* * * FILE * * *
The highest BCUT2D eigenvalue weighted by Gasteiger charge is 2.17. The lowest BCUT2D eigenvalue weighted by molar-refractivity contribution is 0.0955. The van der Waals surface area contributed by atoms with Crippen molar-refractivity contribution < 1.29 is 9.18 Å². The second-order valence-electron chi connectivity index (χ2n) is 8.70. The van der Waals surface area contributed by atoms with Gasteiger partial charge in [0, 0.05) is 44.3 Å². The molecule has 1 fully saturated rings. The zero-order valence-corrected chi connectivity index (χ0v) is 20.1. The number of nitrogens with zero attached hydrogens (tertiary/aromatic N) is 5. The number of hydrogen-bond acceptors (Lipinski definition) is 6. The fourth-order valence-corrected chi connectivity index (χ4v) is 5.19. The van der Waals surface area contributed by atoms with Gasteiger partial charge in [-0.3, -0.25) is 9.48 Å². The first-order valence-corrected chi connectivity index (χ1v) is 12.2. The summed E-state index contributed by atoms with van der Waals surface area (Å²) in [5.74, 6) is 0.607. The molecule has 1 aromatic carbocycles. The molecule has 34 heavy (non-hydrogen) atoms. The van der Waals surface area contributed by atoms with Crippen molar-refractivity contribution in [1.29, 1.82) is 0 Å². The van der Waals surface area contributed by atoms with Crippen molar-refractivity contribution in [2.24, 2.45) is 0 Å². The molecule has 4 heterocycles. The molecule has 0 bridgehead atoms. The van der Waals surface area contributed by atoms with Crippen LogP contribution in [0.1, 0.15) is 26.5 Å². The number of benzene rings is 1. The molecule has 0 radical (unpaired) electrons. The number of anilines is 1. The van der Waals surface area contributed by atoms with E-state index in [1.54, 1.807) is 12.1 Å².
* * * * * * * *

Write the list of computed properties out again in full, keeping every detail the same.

The highest BCUT2D eigenvalue weighted by Gasteiger charge is 2.17. The lowest BCUT2D eigenvalue weighted by molar-refractivity contribution is 0.0955. The van der Waals surface area contributed by atoms with Crippen molar-refractivity contribution < 1.29 is 9.18 Å². The second-order valence-electron chi connectivity index (χ2n) is 8.70. The van der Waals surface area contributed by atoms with Gasteiger partial charge in [0, 0.05) is 44.3 Å². The molecule has 1 fully saturated rings. The zero-order valence-corrected chi connectivity index (χ0v) is 20.1. The number of nitrogens with zero attached hydrogens (tertiary/aromatic N) is 5. The number of hydrogen-bond acceptors (Lipinski definition) is 6. The fourth-order valence-corrected chi connectivity index (χ4v) is 5.19. The van der Waals surface area contributed by atoms with Gasteiger partial charge in [-0.3, -0.25) is 9.48 Å². The first-order valence-corrected chi connectivity index (χ1v) is 12.2. The summed E-state index contributed by atoms with van der Waals surface area (Å²) in [5.74, 6) is 0.607. The molecule has 1 aromatic carbocycles. The molecule has 34 heavy (non-hydrogen) atoms. The van der Waals surface area contributed by atoms with Crippen molar-refractivity contribution in [1.29, 1.82) is 0 Å². The van der Waals surface area contributed by atoms with Crippen molar-refractivity contribution in [2.24, 2.45) is 0 Å². The molecule has 4 heterocycles. The molecule has 0 bridgehead atoms. The van der Waals surface area contributed by atoms with Crippen LogP contribution in [0.1, 0.15) is 26.5 Å². The number of benzene rings is 1. The molecule has 0 radical (unpaired) electrons. The number of anilines is 1. The van der Waals surface area contributed by atoms with E-state index in [1.54, 1.807) is 12.1 Å².